shipping is free because you have enough to think about


Your Cart is Empty

3 min read

I prefer to buy organic but some people still aren't convinced regarding the expense. People I've spoken to range from completely organic, to, "I'm not sure the stuff is really organic anyway and they still use chemicals don't they?"

Here is the definition of organic based as found on the site
"Simply stated, organic produce and other ingredients are grown without the use of pesticides, synthetic fertilizers, sewage sludge, genetically modified organisms, or ionizing radiation. Animals that produce meat, poultry, eggs, and dairy products do not take antibiotics or growth hormones.

The USDA National Organic Program (NOP) defines organic as follows:

Organic food is produced by farmers who emphasize the use of renewable resources and the conservation of soil and water to enhance environmental quality for future generations. Organic meat, poultry, eggs, and dairy products come from animals that are given no antibiotics or growth hormones. Organic food is produced without using most conventional pesticides; fertilizers made with synthetic ingredients or sewage sludge; bioengineering; or ionizing radiation. Before a product can be labeled "organic," a Government-approved certifier inspects the farm where the food is grown to make sure the farmer is following all the rules necessary to meet USDA organic standards. Companies that handle or process organic food before it gets to your local supermarket or restaurant must be certified, too."

There are many benefits to going organic for your health as well as the environment. Tests have been performed on children that show their urine contains residual pesticides after eating conventional fruits and vegetables. When I read that point, I switched to organic but, for everyone it is a very personal and financial decision. The chemicals on conventional fruits and vegetables go into your body and become part of the soil, air, and water we consume. Think about the people picking those fruits and vegetables each day and their exposure.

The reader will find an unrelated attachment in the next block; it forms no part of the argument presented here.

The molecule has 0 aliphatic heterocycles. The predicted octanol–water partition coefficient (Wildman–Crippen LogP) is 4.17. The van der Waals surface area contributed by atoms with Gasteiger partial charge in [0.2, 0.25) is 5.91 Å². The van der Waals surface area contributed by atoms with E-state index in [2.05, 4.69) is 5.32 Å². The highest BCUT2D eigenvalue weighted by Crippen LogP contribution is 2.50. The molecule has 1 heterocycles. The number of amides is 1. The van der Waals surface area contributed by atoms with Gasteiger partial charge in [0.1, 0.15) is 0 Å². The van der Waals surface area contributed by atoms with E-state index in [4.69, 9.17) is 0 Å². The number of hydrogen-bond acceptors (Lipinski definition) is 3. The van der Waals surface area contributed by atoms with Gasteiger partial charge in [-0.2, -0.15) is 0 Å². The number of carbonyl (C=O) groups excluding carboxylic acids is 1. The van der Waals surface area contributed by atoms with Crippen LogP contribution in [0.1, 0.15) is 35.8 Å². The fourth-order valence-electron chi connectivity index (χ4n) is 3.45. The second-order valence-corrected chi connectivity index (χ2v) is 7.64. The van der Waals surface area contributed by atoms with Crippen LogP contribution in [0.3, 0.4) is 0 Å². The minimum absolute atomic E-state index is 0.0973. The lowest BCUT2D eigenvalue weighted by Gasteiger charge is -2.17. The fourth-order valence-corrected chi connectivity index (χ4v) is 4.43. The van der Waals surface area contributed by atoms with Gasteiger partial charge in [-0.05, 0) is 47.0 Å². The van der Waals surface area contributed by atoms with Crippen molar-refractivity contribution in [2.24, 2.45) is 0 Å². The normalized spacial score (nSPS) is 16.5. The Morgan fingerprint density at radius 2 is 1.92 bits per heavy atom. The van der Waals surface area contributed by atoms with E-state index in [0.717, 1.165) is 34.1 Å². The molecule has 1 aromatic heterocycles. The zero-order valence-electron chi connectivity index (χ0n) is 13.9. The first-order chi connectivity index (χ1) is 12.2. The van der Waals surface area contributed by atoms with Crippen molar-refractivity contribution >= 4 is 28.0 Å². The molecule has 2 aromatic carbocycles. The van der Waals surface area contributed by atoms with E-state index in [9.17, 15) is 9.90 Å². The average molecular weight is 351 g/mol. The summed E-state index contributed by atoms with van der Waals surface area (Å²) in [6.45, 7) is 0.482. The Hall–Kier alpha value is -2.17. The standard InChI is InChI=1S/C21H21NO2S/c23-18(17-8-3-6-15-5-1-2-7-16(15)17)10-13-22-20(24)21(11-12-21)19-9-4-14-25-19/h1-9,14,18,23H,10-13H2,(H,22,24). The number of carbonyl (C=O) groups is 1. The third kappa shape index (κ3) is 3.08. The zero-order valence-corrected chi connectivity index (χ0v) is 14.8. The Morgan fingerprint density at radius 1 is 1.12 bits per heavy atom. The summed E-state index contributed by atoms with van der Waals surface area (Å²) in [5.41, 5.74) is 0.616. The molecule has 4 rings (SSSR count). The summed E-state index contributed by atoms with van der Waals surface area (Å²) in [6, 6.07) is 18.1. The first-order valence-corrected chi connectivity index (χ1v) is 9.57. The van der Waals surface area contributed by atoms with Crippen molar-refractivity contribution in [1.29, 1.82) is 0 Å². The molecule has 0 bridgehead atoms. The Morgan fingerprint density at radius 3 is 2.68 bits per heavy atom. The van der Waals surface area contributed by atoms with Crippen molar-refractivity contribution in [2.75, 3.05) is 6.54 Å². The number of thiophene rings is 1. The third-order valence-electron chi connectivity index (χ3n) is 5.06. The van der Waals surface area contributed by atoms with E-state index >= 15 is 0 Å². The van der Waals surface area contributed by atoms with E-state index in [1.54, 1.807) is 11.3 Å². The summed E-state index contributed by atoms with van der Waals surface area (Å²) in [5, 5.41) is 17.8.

The problems associated with organic is you may not truly be receiving organic items, they are sometimes difficult to find, and they are more expensive. I would much rather take the chance of buying organic and receiving conventional produce than to purchase conventional produce. In my area the best place to find organic products are Fairway, Whole Foods, and Mrs. Greens. Other supermarkets offer a limited selection. Now when I look at conventional fruits and vegetables I notice the white residue that I used to ignore.

If you would like to limit your organic budget to the most critical, I recommend getting the free Dirty Dozen application available for Android and Apple phones by the Environmental Working Group (EWG). It highlights the worst offending fruits and vegetables, "Dirty Dozen," leaving pesticide residues in the body and also provides the "Clean Fifteen" list of fruits and vegetables that don't really need to be purchased as organic. This way you can purchase organic apples but regular avocados. I started out using this application but have now shifting to buying all organic fruits and vegetables. In my area I frequent Fairway and Whole Foods.

EWG'S DIRTY DOZEN FOR 2019 - Buy Organic if possible

  1. Strawberries
  2. Spinach
  3. Kale
  4. Nectarines
  5. Apples
  6. Grapes
  7. Peaches
  8. Cherries
  9. Pears
  10. Tomatoes
  11. Celery
  12. Potatoes


EWG'S CLEAN FIFTEEN FOR 2019 - Organic not needed

  1. Avocados
  2. Sweet corn
  3. Pineapples
  4. Frozen sweet peas
  5. Onions
  6. Papayas
  7. Eggplants
  8. Asparagus
  9. Kiwis
  10. Cabbages
  11. Cauliflower
  12. Cantaloupes
  13. Broccoli
  14. Mushrooms
  15. Honeydew melons